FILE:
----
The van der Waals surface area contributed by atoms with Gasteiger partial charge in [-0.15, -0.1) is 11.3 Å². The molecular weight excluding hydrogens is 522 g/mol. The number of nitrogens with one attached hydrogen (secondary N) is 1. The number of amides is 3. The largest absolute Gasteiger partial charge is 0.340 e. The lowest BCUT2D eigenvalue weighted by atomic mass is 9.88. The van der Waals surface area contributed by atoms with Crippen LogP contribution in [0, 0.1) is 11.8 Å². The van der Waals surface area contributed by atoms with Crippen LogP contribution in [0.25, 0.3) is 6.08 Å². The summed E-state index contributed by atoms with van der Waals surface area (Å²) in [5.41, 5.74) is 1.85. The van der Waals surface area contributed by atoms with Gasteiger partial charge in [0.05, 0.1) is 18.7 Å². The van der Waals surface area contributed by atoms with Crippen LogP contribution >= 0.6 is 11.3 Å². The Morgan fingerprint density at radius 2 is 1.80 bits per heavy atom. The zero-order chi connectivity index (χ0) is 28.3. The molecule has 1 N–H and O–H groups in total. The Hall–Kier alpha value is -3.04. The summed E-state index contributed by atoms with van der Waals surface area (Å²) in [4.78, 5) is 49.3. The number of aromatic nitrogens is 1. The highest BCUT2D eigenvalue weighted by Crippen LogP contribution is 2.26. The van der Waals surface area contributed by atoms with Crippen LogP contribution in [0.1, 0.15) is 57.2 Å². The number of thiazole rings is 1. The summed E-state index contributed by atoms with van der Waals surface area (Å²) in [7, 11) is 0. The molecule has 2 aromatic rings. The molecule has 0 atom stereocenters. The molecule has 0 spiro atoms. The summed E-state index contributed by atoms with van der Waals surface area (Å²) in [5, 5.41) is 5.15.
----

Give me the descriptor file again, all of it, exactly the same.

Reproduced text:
The van der Waals surface area contributed by atoms with Gasteiger partial charge in [-0.15, -0.1) is 11.3 Å². The molecular weight excluding hydrogens is 522 g/mol. The number of nitrogens with one attached hydrogen (secondary N) is 1. The number of amides is 3. The largest absolute Gasteiger partial charge is 0.340 e. The lowest BCUT2D eigenvalue weighted by atomic mass is 9.88. The van der Waals surface area contributed by atoms with Crippen LogP contribution in [0, 0.1) is 11.8 Å². The van der Waals surface area contributed by atoms with Crippen LogP contribution in [0.25, 0.3) is 6.08 Å². The summed E-state index contributed by atoms with van der Waals surface area (Å²) in [5.41, 5.74) is 1.85. The van der Waals surface area contributed by atoms with Gasteiger partial charge in [0.05, 0.1) is 18.7 Å². The van der Waals surface area contributed by atoms with Crippen LogP contribution >= 0.6 is 11.3 Å². The Morgan fingerprint density at radius 2 is 1.80 bits per heavy atom. The zero-order chi connectivity index (χ0) is 28.3. The molecule has 1 N–H and O–H groups in total. The Hall–Kier alpha value is -3.04. The summed E-state index contributed by atoms with van der Waals surface area (Å²) in [4.78, 5) is 49.3. The number of aromatic nitrogens is 1. The highest BCUT2D eigenvalue weighted by Crippen LogP contribution is 2.26. The van der Waals surface area contributed by atoms with Crippen LogP contribution in [0.1, 0.15) is 57.2 Å². The number of thiazole rings is 1. The summed E-state index contributed by atoms with van der Waals surface area (Å²) in [7, 11) is 0. The molecule has 2 aromatic rings. The molecule has 0 atom stereocenters. The molecule has 0 spiro atoms. The summed E-state index contributed by atoms with van der Waals surface area (Å²) in [5, 5.41) is 5.15.